Right-wing pundit regrets that the GOP has become the eat-your-veggies-and-shut-up party
John Podhoretz (above), a conservative columnist for Rupert Murdoch’s New York Post, has again given me good cause to quote him.
I did so the other day (see HERE) when Podhoretz wrote that “Republicans have a bad hand to play” with respect to fiscal-cliff negotiations.
And now he’s come up with another eminently quotable COLUMN:
If you want to know why Republicans and conservatives are in a political crisis, you need only consider the fact that the Right’s deeply held view now boils down to this: Taxes should not go up on the wealthy, and your health benefits should be cut.
Political folk talk a lot these days about “messaging” — a neologism designed to describe the way in which parties and politicians consciously characterize their efforts. It is only intended to be positive — i.e., “our messaging is designed to show we care.”
But what if there is very little way to convey a positive message with the policies you are advocating? What if your message is this: If we don’t do unpopular things, we are all going to die.
[T]he political movement that came to maturity by advocating for dynamic American optimism has morphed into what it was at its most pinched and parched in the 1950s, ’60s, and ’70s: the eat-your-vegetables-and-shut-up party.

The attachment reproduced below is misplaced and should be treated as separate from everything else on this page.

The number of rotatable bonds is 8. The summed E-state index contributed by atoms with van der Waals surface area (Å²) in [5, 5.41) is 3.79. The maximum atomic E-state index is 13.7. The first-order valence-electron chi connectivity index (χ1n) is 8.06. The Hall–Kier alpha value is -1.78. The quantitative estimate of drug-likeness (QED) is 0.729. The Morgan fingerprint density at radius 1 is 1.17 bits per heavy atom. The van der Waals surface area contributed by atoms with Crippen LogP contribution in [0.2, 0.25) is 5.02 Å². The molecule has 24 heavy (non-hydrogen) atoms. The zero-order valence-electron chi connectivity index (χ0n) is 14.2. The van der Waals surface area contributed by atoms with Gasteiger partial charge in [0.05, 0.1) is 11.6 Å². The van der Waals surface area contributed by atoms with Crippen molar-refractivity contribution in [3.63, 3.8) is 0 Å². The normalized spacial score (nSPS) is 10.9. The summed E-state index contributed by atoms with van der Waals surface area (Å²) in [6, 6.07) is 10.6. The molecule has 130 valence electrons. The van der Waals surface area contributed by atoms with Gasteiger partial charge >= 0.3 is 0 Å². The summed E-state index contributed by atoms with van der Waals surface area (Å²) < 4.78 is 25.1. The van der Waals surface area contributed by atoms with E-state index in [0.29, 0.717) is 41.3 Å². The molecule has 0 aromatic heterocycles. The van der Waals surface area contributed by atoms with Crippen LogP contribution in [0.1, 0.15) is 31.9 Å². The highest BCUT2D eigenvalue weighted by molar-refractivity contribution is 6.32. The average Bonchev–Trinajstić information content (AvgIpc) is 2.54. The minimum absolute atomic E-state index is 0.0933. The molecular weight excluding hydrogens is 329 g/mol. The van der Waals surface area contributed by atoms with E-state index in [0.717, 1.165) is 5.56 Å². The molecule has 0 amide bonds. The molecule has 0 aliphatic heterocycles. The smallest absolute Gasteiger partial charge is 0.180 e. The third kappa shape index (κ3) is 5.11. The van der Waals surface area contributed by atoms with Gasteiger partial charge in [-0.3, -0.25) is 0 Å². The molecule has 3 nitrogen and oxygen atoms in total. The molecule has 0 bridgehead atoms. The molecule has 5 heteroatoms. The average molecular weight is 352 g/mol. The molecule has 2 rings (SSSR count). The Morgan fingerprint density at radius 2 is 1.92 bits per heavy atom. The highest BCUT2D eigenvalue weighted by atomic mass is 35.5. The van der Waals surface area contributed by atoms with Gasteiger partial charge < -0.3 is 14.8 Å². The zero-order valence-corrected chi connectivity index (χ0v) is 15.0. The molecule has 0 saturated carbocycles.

The bleak message fits the party’s bleak mood — and perhaps the bleak condition of the country going forward. But it can’t prevail over the false promise of better times if only the rich get soaked and we all come together in unity to borrow more money to send our kids to college.
There’s no light at the end of the tunnel in the Republican message, no promise of better things to come. There’s only the present stagnation, followed by a slow decline. The public will continue to live in fantasy rather than accept such a harsh reality. Right now, the GOP “messaging” is: Tough.
Yeah, that’ll work.
ADDENDUM: Matt K. Lewis of the right-wing Daily Caller paraphrases Podhoretz’s column THUSLY:
Republicans spend about 90 percent of their time defending the least popular 10 percent of their policies.
Like the football team who never gets good field position, Republicans start every day backed up in their own end zone. Meanwhile, Democrats begin the day on the 50 yard line.